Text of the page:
Online ticketing platform Eventbrite is making a big push towards reaching $1 billion in gross ticket sales in 2012; after doubling both the number of events on platform in 2011 (458,207 events in 2011) and tickets sold last year (20,798,509 tickets sold in 2011). In 2011, the company sold $400 million worth of tickets, which is double the $207 million it did in 2010. To reach that $1 billion and expand sales, last year Eventbrite debuted the beginnings of the new Eventbrite Box Office. Traditionally, Eventbrite tickets are sold online, which means that people who decide to spontaneously show up at the door can’t use the platform. In December, the company launched the Eventbrite ‘At the Door’ iPad app, and today the company is debuting the complimentary credit card reader to allow event organizers to collect ticket payments on the go.
Called the ‘At The Door Card Reader,’ the lightweight, plastic device is just under two inches long and fits into the iPad’s dock connector port to allow users to swipe credit cards. The device, which is the company’s first piece of proprietary hardware, is orange and rectangular.
The reader itself makes collecting spontaneous payments on the go fairly easy. But the beauty of the new device is how it works with Eventbrite’s companion iPad app. The app and reader aim to offer a complete box office, at the door solution for event organizers. With the app, you can swipe an attendees card, and obtain their email, name and other information for further use. Event organizers can also factor all the last-minute ticket sales into total sales data from an event.
The ability to capture and track important data from on-site sales is important. By accepting payments via the At The Door app and card reader, organizers will have a full, comprehensive picture of their sales data captured through the Eventbrite platform – from both on-site sales and online sales data. This capability gives organizers powerful visibility into the behaviors and preferences of their attendees, as well as an easy way to stay in touch with them.
Eventbrite says the platform features optimized checkout flow that allows the application to process 400+ transactions per hour. And the reason the reader is connected to the iPad’s 30-pin adapter (instead of the headphone jack) is for a more efficient credit card read. The app and reader also features cash drawer reconciliation and wireless integration with the Star TSP143 printer for tickets and customer receipts. This printer will be available for sale here.
Additionally, Eventbrite says that because credit card encryption is done on the reader itself, all card data transmitted through the iPad is fully protected.
The credit card reader will be available in Eventbrite’s new online store, Brite Store, for $10, but this amount will be automatically reimbursed in the purchaser’s Eventbrite account. Event organizers will be charged a 3 percent fee for all transactions as well as a service fee. To celebrate the launch, Eventbrite is waiving service fees on transactions made through At The Door—only credit card processing costs will be applied.
Prior to launch, Eventbrite says that the At The Door app was tested successfully with several large, high-profile events, including Meatopia, The Orange County BBQ Festival, and the IFPDA Print Faire. And the At The Door Card Reader will be part of the mobile box office solution for the Governors Ball Music Festival—taking place on Roosevelt Island June 23-24, in New York City.
This could be a huge money-maker for Eventbrite. The company’s VP of marketing, Tamara Mendelsohn, tells us that at many large-scale festivals, half of the people attending are walking up giving cash. And event organizers have no idea who these people are or how to get in touch with them in the future.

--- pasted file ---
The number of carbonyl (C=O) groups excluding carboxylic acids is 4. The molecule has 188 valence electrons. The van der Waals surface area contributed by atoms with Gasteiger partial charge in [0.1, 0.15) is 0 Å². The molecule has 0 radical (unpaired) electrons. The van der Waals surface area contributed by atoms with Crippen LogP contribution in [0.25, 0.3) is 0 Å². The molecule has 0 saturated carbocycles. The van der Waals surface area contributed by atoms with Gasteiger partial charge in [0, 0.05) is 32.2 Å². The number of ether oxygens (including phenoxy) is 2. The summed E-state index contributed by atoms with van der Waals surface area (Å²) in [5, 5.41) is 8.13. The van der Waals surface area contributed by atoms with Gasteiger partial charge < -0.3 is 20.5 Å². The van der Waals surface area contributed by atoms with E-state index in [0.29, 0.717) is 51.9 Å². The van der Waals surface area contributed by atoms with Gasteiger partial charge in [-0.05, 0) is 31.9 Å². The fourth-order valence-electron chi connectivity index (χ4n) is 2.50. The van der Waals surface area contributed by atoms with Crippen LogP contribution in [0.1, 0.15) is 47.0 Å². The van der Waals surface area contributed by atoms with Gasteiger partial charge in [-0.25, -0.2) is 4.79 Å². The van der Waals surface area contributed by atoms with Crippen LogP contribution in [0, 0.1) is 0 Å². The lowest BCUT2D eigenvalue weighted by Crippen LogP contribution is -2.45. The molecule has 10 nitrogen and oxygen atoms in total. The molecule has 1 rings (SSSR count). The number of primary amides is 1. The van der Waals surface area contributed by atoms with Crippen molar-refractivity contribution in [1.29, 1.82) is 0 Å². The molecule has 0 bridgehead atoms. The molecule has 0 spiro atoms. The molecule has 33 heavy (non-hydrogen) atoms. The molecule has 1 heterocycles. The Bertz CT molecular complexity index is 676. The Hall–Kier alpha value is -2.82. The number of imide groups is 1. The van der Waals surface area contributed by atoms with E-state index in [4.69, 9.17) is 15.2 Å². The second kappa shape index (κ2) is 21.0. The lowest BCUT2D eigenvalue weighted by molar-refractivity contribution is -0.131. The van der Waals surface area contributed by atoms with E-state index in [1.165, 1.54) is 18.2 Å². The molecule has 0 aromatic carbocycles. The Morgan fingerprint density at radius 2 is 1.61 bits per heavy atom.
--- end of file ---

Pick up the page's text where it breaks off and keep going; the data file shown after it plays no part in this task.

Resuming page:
Eventbrite CEO and Co-Founder Kevin Hartz explains, “At The Door transforms an off-the-shelf iPad
into a paradigm-shifting tool for managing sales for events. We’re essentially taking the devices that are proliferating among consumers and transforming them into perfectly-tailored tools for event organizers, at no cost, and with greater impact than anything previously available.”
Hartz has said that the new platform is akin to Opentable terminals at restaurants. Interestingly, Eventbrite will start competing with other mobile payments readers, such as Square, which have been frequently used for at the door payments for fundraisers and other events.
But Eventbrite says they eventually would like to partner with Square and other companies for the card swipe readers, but are waiting for APIs to be released.
It should be interesting to see how often the reader is used, and if the new complete box office platform will help increase sales for the company. The addition a of a reader and comprehensive box office platform does make sense, and the iPad is an ideal device to use for event organizers.
This year, $1 billion in ticket sales would translate into roughly $50 million in revenue for the company. Currently, Eventbrite has raised $80 million in funding from Sequoia and others but still has $60 million left in the bank. The company also expanded internationally last year, opening an office in London.
And we know the company is eyeing an IPO. Last year, Hartz said that Eventbrite could file to go public as early as late 2012.
Checkmout Hartz speaking to Chris Dixon below in this Founder Stories episode from last year.
Eventbrite believes that anyone can be an event organizer. That’s why they offer tools that make it easy to sell tickets to all kinds of events whether it’s a photography class or a sold-out concert, an inspiring conference or an air-guitar competition. With Eventbrite, organizers can create a customizable event page; spread the word with social media; collect money; and gain visibility into attendees and sales. Eventbrite is for anyone planning or attending an event. It empowers event organizers to...